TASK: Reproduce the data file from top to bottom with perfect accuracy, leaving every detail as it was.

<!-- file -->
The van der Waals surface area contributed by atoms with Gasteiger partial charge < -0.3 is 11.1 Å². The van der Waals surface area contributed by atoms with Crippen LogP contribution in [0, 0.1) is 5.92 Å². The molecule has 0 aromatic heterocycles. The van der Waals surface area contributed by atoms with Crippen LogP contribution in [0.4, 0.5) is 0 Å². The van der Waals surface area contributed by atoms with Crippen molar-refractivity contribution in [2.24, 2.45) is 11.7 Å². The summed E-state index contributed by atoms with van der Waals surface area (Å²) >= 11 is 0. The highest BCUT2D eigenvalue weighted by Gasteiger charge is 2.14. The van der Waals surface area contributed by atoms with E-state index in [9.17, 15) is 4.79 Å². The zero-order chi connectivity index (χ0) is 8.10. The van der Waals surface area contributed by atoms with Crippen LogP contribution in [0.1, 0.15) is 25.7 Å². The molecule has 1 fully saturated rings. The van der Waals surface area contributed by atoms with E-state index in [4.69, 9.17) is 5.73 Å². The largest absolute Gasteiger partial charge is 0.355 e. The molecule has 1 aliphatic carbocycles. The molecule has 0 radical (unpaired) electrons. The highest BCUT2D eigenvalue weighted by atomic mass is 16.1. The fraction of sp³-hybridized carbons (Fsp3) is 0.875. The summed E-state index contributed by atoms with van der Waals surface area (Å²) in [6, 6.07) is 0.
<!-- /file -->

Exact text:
The van der Waals surface area contributed by atoms with Gasteiger partial charge < -0.3 is 11.1 Å². The van der Waals surface area contributed by atoms with Crippen LogP contribution in [0, 0.1) is 5.92 Å². The molecule has 0 aromatic heterocycles. The van der Waals surface area contributed by atoms with Crippen LogP contribution in [0.4, 0.5) is 0 Å². The van der Waals surface area contributed by atoms with Crippen molar-refractivity contribution in [2.24, 2.45) is 11.7 Å². The summed E-state index contributed by atoms with van der Waals surface area (Å²) >= 11 is 0. The highest BCUT2D eigenvalue weighted by Gasteiger charge is 2.14. The van der Waals surface area contributed by atoms with E-state index in [9.17, 15) is 4.79 Å². The zero-order chi connectivity index (χ0) is 8.10. The van der Waals surface area contributed by atoms with Crippen LogP contribution in [0.1, 0.15) is 25.7 Å². The molecule has 1 fully saturated rings. The van der Waals surface area contributed by atoms with E-state index in [4.69, 9.17) is 5.73 Å². The largest absolute Gasteiger partial charge is 0.355 e. The molecule has 1 aliphatic carbocycles. The molecule has 0 radical (unpaired) electrons. The highest BCUT2D eigenvalue weighted by atomic mass is 16.1. The fraction of sp³-hybridized carbons (Fsp3) is 0.875. The summed E-state index contributed by atoms with van der Waals surface area (Å²) in [6, 6.07) is 0.